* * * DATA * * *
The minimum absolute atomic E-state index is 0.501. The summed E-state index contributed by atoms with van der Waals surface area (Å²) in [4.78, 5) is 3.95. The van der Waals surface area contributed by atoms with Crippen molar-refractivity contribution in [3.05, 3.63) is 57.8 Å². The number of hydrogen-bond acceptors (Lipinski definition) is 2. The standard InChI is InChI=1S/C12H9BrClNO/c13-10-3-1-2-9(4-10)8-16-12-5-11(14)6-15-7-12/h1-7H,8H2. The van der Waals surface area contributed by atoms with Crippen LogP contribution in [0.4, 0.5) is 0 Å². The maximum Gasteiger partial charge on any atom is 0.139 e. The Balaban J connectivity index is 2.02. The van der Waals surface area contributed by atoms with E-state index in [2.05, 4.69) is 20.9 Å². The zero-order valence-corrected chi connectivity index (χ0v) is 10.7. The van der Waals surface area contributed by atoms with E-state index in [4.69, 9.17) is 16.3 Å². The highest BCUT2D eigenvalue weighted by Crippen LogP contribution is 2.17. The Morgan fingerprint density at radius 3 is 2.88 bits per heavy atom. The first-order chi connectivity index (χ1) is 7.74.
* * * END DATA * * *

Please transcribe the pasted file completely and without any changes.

The minimum absolute atomic E-state index is 0.501. The summed E-state index contributed by atoms with van der Waals surface area (Å²) in [4.78, 5) is 3.95. The van der Waals surface area contributed by atoms with Crippen molar-refractivity contribution in [3.05, 3.63) is 57.8 Å². The number of hydrogen-bond acceptors (Lipinski definition) is 2. The standard InChI is InChI=1S/C12H9BrClNO/c13-10-3-1-2-9(4-10)8-16-12-5-11(14)6-15-7-12/h1-7H,8H2. The van der Waals surface area contributed by atoms with Crippen LogP contribution in [0.4, 0.5) is 0 Å². The maximum Gasteiger partial charge on any atom is 0.139 e. The Balaban J connectivity index is 2.02. The van der Waals surface area contributed by atoms with E-state index in [2.05, 4.69) is 20.9 Å². The zero-order valence-corrected chi connectivity index (χ0v) is 10.7. The van der Waals surface area contributed by atoms with E-state index in [4.69, 9.17) is 16.3 Å². The highest BCUT2D eigenvalue weighted by Crippen LogP contribution is 2.17. The Morgan fingerprint density at radius 3 is 2.88 bits per heavy atom. The first-order chi connectivity index (χ1) is 7.74.